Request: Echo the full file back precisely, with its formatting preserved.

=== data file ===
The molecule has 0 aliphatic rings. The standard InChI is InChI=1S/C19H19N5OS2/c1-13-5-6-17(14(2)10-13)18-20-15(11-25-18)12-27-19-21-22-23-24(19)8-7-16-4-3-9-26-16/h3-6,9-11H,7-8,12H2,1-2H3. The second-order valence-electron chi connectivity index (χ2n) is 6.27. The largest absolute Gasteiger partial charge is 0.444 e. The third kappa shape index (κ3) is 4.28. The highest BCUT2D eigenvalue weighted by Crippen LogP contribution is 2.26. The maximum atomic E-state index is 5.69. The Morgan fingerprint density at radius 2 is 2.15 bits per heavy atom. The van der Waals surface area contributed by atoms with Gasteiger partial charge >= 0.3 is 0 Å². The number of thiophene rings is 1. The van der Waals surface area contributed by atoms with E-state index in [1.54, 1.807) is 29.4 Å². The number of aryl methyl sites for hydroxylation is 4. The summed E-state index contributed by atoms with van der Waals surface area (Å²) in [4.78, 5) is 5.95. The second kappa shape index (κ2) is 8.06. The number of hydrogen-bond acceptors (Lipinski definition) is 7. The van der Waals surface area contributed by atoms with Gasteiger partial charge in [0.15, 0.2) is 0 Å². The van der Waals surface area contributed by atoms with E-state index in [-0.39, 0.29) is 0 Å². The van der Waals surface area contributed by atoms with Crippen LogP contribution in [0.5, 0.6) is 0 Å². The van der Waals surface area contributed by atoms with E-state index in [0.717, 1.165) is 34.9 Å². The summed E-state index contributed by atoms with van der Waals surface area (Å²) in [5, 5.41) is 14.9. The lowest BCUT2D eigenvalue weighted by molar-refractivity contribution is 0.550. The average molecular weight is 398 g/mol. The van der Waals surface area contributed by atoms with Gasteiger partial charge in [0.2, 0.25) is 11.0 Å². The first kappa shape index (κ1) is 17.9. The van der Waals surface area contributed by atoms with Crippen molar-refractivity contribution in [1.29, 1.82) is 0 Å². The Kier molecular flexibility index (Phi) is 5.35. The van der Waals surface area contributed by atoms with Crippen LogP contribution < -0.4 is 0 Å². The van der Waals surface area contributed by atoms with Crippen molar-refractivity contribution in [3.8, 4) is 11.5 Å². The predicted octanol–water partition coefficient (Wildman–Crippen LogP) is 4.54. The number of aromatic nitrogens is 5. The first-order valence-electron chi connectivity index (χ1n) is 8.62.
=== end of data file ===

The molecule has 0 aliphatic rings. The standard InChI is InChI=1S/C19H19N5OS2/c1-13-5-6-17(14(2)10-13)18-20-15(11-25-18)12-27-19-21-22-23-24(19)8-7-16-4-3-9-26-16/h3-6,9-11H,7-8,12H2,1-2H3. The second-order valence-electron chi connectivity index (χ2n) is 6.27. The largest absolute Gasteiger partial charge is 0.444 e. The third kappa shape index (κ3) is 4.28. The highest BCUT2D eigenvalue weighted by Crippen LogP contribution is 2.26. The maximum atomic E-state index is 5.69. The Morgan fingerprint density at radius 2 is 2.15 bits per heavy atom. The van der Waals surface area contributed by atoms with Gasteiger partial charge >= 0.3 is 0 Å². The number of thiophene rings is 1. The van der Waals surface area contributed by atoms with E-state index in [1.54, 1.807) is 29.4 Å². The number of aryl methyl sites for hydroxylation is 4. The summed E-state index contributed by atoms with van der Waals surface area (Å²) in [4.78, 5) is 5.95. The second kappa shape index (κ2) is 8.06. The number of hydrogen-bond acceptors (Lipinski definition) is 7. The van der Waals surface area contributed by atoms with Gasteiger partial charge in [0.15, 0.2) is 0 Å². The van der Waals surface area contributed by atoms with E-state index in [-0.39, 0.29) is 0 Å². The van der Waals surface area contributed by atoms with Crippen LogP contribution in [0.5, 0.6) is 0 Å². The van der Waals surface area contributed by atoms with E-state index in [0.717, 1.165) is 34.9 Å². The summed E-state index contributed by atoms with van der Waals surface area (Å²) in [5, 5.41) is 14.9. The lowest BCUT2D eigenvalue weighted by molar-refractivity contribution is 0.550. The average molecular weight is 398 g/mol. The van der Waals surface area contributed by atoms with Gasteiger partial charge in [0.2, 0.25) is 11.0 Å². The first kappa shape index (κ1) is 17.9. The van der Waals surface area contributed by atoms with Crippen molar-refractivity contribution in [1.29, 1.82) is 0 Å². The Kier molecular flexibility index (Phi) is 5.35. The van der Waals surface area contributed by atoms with Crippen LogP contribution < -0.4 is 0 Å². The van der Waals surface area contributed by atoms with Crippen molar-refractivity contribution in [3.8, 4) is 11.5 Å². The predicted octanol–water partition coefficient (Wildman–Crippen LogP) is 4.54. The number of aromatic nitrogens is 5. The first-order valence-electron chi connectivity index (χ1n) is 8.62.